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Old 07-10-2013, 09:41 PM   #11
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Really hard to say from your description...it's never a painter but might be one of the lines in the picture if she was made up in side tow...but I'm guessing it was just a bastardized tie off based on a specific situation...plus I doubt if it was natural fiber...nowadays a lot of synthetics look just like it but I haven't seen natural in awhile....could be but I doubt it...
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Old 07-11-2013, 12:09 AM   #12
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Great models of a side tie , but the towing boat had better attend to that crack from his stern clear thru the deck house
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Old 07-11-2013, 01:19 AM   #13
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A piece of roap is exactly twice as long as half it's. Length
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Old 07-11-2013, 07:30 AM   #14
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It Would NEVER be a natural fiber rope in todays world aboard these ship docking tugs. They use a version of synthetic lines that has been purpose engineered for high horsepower loads generated by tractor type tugs.
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Old 07-11-2013, 08:14 AM   #15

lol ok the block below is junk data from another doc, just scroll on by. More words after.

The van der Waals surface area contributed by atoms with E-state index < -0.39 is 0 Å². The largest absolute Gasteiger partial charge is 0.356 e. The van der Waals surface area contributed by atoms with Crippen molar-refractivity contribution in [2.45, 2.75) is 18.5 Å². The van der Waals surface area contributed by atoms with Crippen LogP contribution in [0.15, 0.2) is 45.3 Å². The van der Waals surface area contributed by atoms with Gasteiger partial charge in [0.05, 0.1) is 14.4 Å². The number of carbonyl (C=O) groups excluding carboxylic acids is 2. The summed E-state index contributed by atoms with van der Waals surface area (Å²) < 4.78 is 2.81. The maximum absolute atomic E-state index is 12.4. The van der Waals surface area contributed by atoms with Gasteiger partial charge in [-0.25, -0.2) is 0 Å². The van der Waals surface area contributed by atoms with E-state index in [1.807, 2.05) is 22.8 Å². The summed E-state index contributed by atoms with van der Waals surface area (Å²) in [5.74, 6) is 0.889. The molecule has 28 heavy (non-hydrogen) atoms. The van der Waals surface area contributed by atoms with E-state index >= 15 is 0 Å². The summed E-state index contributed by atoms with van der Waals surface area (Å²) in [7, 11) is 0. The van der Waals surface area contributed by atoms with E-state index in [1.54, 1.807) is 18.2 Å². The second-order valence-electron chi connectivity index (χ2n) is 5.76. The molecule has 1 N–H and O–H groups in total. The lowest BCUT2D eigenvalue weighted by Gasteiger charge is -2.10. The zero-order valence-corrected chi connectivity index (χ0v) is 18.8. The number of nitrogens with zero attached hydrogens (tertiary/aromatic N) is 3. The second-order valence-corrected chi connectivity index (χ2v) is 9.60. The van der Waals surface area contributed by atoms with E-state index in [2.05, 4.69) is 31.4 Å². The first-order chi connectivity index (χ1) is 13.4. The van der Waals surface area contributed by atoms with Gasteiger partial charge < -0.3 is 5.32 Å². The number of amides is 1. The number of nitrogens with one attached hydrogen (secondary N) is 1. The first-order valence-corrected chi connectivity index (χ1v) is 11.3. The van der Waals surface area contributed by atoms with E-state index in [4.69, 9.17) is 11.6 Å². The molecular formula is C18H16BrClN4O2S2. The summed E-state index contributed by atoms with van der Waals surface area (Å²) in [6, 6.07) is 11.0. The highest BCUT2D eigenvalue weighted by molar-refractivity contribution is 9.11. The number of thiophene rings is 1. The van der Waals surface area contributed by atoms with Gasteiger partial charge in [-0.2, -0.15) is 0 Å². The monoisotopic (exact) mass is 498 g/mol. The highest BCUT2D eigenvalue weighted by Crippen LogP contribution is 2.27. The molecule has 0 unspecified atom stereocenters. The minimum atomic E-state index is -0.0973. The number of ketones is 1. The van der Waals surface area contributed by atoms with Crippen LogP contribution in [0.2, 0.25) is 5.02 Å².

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Quote:
Originally Posted by jwnall View Post
While sitting cross-legged on the swim platform of the boat on Sunday, untangling some ropes and watching people on jet skies look at me while I looked at them, it came to me that there are certain immutable physical laws which govern how ropes behave. Thought I would share these.

1. Any two ropes, laid in proximity, will tangle of their own accord.

2. A dock line which has one end carelessly left loose on the dock, and the other end tied to a cleat on your boat as you pull away from the fuel dock, will always catch on something on the dock.

3. A rope thrown onto the dock as your dinghy drifts away, in the forlorn hope that it will catch on something, will never catch on anything.

4. A rope will never be the right length.

5. Even domesticated ropes will refuse to obey your girlfirend.

Those are the ones which occur to me. Probably there are more.

John
They also share many of the characteristics of extension cords...funny that...